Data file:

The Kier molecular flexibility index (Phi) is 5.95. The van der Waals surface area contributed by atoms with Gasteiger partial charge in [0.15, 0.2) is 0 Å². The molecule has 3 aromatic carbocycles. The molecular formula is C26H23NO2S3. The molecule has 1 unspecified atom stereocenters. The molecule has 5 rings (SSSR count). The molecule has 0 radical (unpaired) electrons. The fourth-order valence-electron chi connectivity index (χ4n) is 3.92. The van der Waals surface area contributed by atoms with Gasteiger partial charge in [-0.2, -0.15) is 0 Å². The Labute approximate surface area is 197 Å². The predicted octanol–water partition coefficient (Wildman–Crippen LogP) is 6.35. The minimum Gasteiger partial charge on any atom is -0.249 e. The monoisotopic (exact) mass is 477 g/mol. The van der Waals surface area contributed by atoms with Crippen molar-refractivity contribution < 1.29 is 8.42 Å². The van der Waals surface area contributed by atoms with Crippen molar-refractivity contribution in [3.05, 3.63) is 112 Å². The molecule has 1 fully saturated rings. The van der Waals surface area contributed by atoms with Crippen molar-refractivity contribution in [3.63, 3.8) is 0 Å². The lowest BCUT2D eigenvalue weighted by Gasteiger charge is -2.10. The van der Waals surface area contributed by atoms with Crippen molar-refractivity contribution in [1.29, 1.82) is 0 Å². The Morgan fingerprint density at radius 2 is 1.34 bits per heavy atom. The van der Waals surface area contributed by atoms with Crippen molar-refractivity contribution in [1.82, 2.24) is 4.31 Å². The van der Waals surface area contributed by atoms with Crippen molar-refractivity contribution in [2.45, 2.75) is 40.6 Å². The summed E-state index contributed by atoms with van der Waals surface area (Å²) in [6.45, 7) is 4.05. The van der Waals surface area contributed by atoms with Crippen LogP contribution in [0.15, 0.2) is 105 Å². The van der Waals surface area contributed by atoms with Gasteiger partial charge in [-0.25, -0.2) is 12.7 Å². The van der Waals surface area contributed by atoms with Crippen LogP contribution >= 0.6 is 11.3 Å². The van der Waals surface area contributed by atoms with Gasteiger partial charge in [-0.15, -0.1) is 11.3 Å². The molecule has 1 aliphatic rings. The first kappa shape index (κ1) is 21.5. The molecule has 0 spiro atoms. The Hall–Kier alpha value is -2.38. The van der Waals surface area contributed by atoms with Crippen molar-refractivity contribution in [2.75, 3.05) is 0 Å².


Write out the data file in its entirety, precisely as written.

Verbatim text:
The Kier molecular flexibility index (Phi) is 5.95. The van der Waals surface area contributed by atoms with Gasteiger partial charge in [0.15, 0.2) is 0 Å². The molecule has 3 aromatic carbocycles. The molecular formula is C26H23NO2S3. The molecule has 1 unspecified atom stereocenters. The molecule has 5 rings (SSSR count). The molecule has 0 radical (unpaired) electrons. The fourth-order valence-electron chi connectivity index (χ4n) is 3.92. The van der Waals surface area contributed by atoms with Gasteiger partial charge in [-0.2, -0.15) is 0 Å². The Labute approximate surface area is 197 Å². The predicted octanol–water partition coefficient (Wildman–Crippen LogP) is 6.35. The minimum Gasteiger partial charge on any atom is -0.249 e. The monoisotopic (exact) mass is 477 g/mol. The van der Waals surface area contributed by atoms with Crippen molar-refractivity contribution < 1.29 is 8.42 Å². The van der Waals surface area contributed by atoms with Crippen molar-refractivity contribution in [3.05, 3.63) is 112 Å². The molecule has 1 fully saturated rings. The van der Waals surface area contributed by atoms with Crippen molar-refractivity contribution in [3.63, 3.8) is 0 Å². The lowest BCUT2D eigenvalue weighted by Gasteiger charge is -2.10. The van der Waals surface area contributed by atoms with Crippen molar-refractivity contribution in [1.29, 1.82) is 0 Å². The Morgan fingerprint density at radius 2 is 1.34 bits per heavy atom. The van der Waals surface area contributed by atoms with Crippen molar-refractivity contribution in [1.82, 2.24) is 4.31 Å². The van der Waals surface area contributed by atoms with Crippen molar-refractivity contribution in [2.45, 2.75) is 40.6 Å². The summed E-state index contributed by atoms with van der Waals surface area (Å²) in [6.45, 7) is 4.05. The van der Waals surface area contributed by atoms with Crippen LogP contribution in [0.15, 0.2) is 105 Å². The van der Waals surface area contributed by atoms with Gasteiger partial charge in [-0.25, -0.2) is 12.7 Å². The van der Waals surface area contributed by atoms with Crippen LogP contribution >= 0.6 is 11.3 Å². The van der Waals surface area contributed by atoms with Gasteiger partial charge in [-0.15, -0.1) is 11.3 Å². The molecule has 1 aliphatic rings. The first kappa shape index (κ1) is 21.5. The molecule has 0 spiro atoms. The Hall–Kier alpha value is -2.38. The van der Waals surface area contributed by atoms with Crippen molar-refractivity contribution in [2.75, 3.05) is 0 Å².